It could be kept in mind that 2016 was forecast to a good monsoon year but the current year forecasts are not as rosy. Also, climate change in myriad forms is getting experienced across the world creating doubts whether the monsoon deficiency could now become the ‘new normal’.

So, we come to water. The Food and Agriculture Organisation databases indicate that Indian agriculture has the world’s highest irrigation coverage and consumes double the water used by Chinese agricultural system (and thrice that by the US system) despite significantly lower aggregate production. Also, water usage in India is still increasing on a year to year basis while absolute reductions, despite agri-production increases, are occurring in these countries.

A corollary to this could be a question whether our authorities are aware of the ‘water usage’ of each crop variety and extent it varies from international best practices. It could be useful to mention here that crop productivity benchmarking could also assist in elucidating the factors responsible for agrarian distress.

In the case of rice, for example, not only is Indian average productivity below the US and China, it is also below that reported by our south Asian neighbours, none of whom can boast of effective state support for agricultural activities.

Admittedly, the state machinery may experience problems in rapidly disseminating/collecting such information given the large vacancies that have inadvertently been created over the years in state extension services due to fiscal problems of the state governments. At the last count, the vacancies were nearing one lakh employees across the states.

‘Contract cultivation’
Other emerging market economies often attempt to tackle such problems by promoting/incentivising ‘contract cultivation’ organised by private sector buyers. However, all success stories come from economies having small geographies, not subcontinental-sized systems. This may thus not be entirely possible in India given the wide heterogeneity of our state infrastructures and ‘ease of doing business’ conditions (which incidentally also include strength of the regulatory framework).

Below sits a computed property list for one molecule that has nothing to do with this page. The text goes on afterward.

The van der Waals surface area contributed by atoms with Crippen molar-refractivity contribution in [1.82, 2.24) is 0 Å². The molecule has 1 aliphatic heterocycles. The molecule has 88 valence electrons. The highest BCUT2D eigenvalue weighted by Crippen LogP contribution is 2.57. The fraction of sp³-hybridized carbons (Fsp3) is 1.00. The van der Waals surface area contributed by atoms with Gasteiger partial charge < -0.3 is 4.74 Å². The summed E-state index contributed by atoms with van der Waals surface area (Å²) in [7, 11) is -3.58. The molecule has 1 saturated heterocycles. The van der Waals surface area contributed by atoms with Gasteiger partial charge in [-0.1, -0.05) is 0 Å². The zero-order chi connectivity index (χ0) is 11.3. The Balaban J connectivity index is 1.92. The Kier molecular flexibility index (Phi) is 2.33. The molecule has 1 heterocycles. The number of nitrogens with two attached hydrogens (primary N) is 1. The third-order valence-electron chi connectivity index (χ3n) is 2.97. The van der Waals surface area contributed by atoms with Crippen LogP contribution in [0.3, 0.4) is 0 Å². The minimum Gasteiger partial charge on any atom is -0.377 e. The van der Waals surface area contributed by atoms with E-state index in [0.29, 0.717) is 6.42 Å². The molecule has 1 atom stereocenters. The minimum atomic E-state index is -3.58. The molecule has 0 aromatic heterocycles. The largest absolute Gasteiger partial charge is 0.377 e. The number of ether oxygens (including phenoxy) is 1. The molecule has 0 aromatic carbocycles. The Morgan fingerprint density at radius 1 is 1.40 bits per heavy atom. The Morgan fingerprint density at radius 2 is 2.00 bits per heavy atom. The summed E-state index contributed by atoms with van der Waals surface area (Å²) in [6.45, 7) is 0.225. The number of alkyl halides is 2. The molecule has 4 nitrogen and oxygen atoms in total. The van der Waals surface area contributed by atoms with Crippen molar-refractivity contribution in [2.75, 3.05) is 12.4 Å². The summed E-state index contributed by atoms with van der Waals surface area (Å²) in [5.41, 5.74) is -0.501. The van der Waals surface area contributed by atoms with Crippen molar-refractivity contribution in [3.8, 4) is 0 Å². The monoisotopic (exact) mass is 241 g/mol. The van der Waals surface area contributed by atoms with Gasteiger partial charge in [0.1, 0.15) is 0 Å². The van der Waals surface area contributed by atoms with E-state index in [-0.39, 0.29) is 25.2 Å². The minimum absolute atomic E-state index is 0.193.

Also within states, large local variations in productivity per acre, productivity per tonne of fertiliser used, productivity/water used - going up, in individual cases, to peak international standards, exist. So, what should be the way forward is the question we need to deliberate.

This would require that we re-visit our starting assumptions. The basic assumption behind a ‘Big (well intentioned) State’ is that an individual, a farmer, is a hapless individual who, left to himself, mechanically does what he has been socially been programmed to do over the vast millenniums of our historical past.

But maybe, he is not? May be, he is an ‘economic agent’ not only alert but responding to whatever economic signals he gets. Maybe the widespread agrarian distress is due to the irrational price signals sent out by the state?

So, does differential loan pricing for farm credit-lower rates for micro irrigation but higher for crop loans (especially water- heavy crops) and even higher for water boring systems, though irksome in the short-run, could over time create an efficiency-oriented crop system?

(The writer is former chairman, Exim Bank of India)